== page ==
How Dynamic Random-Access Memory Went Three-Dimensional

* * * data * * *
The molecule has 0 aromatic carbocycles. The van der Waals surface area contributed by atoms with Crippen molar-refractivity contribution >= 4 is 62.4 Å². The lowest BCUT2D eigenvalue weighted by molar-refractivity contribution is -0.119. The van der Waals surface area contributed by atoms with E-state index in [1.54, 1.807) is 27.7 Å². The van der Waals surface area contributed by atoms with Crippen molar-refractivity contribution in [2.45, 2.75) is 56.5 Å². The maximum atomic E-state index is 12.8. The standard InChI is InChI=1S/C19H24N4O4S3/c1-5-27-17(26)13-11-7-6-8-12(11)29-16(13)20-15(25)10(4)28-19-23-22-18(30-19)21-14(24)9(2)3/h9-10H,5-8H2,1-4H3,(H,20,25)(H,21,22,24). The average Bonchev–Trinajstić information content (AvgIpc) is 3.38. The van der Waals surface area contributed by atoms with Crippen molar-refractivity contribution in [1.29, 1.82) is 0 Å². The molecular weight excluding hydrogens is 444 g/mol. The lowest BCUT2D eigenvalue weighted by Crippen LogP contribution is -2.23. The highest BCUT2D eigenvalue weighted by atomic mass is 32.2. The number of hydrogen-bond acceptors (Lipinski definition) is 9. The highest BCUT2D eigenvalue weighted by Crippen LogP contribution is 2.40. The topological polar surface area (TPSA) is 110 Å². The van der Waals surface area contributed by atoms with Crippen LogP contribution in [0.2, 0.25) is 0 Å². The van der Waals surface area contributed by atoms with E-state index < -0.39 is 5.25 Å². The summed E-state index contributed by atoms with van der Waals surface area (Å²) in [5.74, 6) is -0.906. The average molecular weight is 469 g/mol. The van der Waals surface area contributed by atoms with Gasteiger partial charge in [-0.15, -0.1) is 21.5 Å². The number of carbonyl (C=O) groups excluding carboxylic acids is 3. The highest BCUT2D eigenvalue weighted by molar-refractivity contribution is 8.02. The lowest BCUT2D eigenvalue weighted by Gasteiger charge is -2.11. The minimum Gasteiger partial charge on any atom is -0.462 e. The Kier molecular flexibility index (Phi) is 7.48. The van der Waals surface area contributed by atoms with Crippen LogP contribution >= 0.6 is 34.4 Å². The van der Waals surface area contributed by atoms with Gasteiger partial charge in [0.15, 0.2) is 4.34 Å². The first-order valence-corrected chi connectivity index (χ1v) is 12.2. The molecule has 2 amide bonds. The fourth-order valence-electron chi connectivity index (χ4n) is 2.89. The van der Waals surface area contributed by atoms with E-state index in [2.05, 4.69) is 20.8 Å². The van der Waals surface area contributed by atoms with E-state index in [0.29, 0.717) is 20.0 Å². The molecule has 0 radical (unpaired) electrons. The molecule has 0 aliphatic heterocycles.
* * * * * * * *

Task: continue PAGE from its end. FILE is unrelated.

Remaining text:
As demand for ever greater capacity semiconductor memory chips grew, first designs were simplified to use just a single transistor and capacitor storage element per bit, and then device geometries were scaled smaller and smaller, allowing more bits to be packed onto a chip (while simultaneously reducing power consumption). But eventually this scaling began to run into the limitations of those pesky laws of physics—in particular, when the size of the capacitor that stores electrons whose presence or absence distinguishes a “1” from a “0” bit shrinks beyond a certain size, it can’t hold sufficient electrons to reliably separate the two bit values in the presence of thermal and electrical noise, imperfections in fabrication, and quantum mechanical effects. Stop shrinking device geometries—never! Clever chip designers figured out how to escape into the third dimension, using tricks such as stacked or trench capacitor geometries to increase the size of the electron storage per bit without using space in the planar memory array. This further increased the complexity of fabricating these structures, but the increased capacity and the market’s voracious demand for memory justified the investment in learning how to produce them in volume. Further increases in density were achieved by adopting exotic high dielectric constant materials for capacitors, such as tantalum pentoxide, hafnium silicate, and barium strontium titanate.